The Commoditization of Electronic Trading is the second article installment of a four-part Brokerage: Analysis and Execution series that will explore the rise of electronic trading, the commoditization of execution and the future of Wall Street. Read the first article Rise of Trading and Equity Research. Street Smarts insights are written by Blair Livingston, Chief Executive Officer and Founder, Street Contxt.
Historically analysis and execution have been of equal value to the client. That began changing in the late 90’s, and became truly apparent in the early 2000’s, with the rise of a new trend: Electronic Execution.
Geography is a Limitation to Sourcing Liquidity
One of the biggest challenges to trading is sourcing liquidity. In it’s early days New York Stock Exchange (NYSE) and curbside markets relied on geographical proximity. Sourcing liquidity was limited to those directly beside you or within shouting distance.Trading posts were organized around the lamp posts on the streets outside where the NYSE currently stands.
As communication technology came into play, and a larger communication network was possible, the potential for liquidity access increased. Geographies became connected by horse and buggy, telegraph, and then a phone. Local markets gained momentum with hubs opening up around the globe. Financial centres such as London and New York were gaining critical mass. However, it was not until the late 90’s that the biggest liquidity sourcing tool would enter the market: the computer and a connected network.
A Connected Network Centralizes Liquidity
A central limit order book is a collection of all buy and sell orders. The ability
to centralize liquidity in a central limit order book is one of the greatest advantages that a machine brings to trading. A machine can index and update this book faster than any human and allow other machines to access the information. Electronic execution fundamentally altered the trading landscape on Wall Street. It started with homogenous asset classes such as currencies, equities, and then expanding to other asset classes over time.
The rise of electronic trading began the race to zero in two categories: time and cost. More money was invested into electronic trading and the systems improved rapidly. In 2000, an electronic trade might execute in seconds or milliseconds, in 2015 that number was microseconds, trending towards picoseconds. Systems are now beginning to approach theoretical limits – where the laws of physics won’t let them move any faster.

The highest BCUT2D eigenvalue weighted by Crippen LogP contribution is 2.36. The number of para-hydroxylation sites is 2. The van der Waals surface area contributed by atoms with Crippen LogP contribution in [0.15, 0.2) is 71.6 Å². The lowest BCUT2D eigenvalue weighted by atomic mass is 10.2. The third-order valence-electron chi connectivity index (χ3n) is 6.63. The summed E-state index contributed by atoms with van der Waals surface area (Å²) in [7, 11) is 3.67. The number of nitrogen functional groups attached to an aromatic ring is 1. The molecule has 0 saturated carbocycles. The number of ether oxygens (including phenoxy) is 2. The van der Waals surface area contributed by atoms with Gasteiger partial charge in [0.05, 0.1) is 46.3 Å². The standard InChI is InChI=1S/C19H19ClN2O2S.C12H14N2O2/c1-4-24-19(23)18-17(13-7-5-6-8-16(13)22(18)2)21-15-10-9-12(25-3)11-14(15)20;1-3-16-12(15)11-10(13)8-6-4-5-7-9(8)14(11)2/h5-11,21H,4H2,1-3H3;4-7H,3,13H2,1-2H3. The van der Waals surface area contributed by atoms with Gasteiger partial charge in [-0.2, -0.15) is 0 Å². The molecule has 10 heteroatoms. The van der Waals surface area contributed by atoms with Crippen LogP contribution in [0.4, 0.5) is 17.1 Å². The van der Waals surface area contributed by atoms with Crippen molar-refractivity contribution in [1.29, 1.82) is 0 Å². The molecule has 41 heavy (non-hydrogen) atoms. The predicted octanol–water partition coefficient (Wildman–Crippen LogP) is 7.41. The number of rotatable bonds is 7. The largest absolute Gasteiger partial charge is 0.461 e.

The lower costs associated with access to these systems resulted in a decline in access to liquidity. By leveraging technological scale, brokers could offer their clients execution at lower prices, which drove down the cost of execution as everyone raced to zero. With scalable electronic systems in place brokerages needed fewer bodies on the trading floor. There was now an option to remove the human cost overhead associated with traders.
Exchange Communication Networks (ECN) and Exchanges becoming electronically accessible centralized liquidity and resulted in commoditization of execution. Trading gradually became less differentiated and less difficult, resulting in clients placing lower value from the execution that their brokers provide. Even the differentiators that do exist today – market expertise, firm capital, etc. – are becoming less and less important. The commoditization of execution is almost complete.
Next, we will explore the The Commentary Advantage, Adding Context to Trading Execution as the third part of our Brokerage: Analysis and Execution thought series.
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The Street Smarts insights are written by Blair Livingston, Chief Executive Officer and Founder, Street Contxt. Mr. Livingston has committed his expertise in market structure, financial technology, financial commentary and communication practices to shape a new, more effective capital markets system. Street Contxt helps to clarify an increasingly fragmented marketplace, connecting sell side content with the preferences of buy side participants. Connect with Blair Livingston on LinkedIn.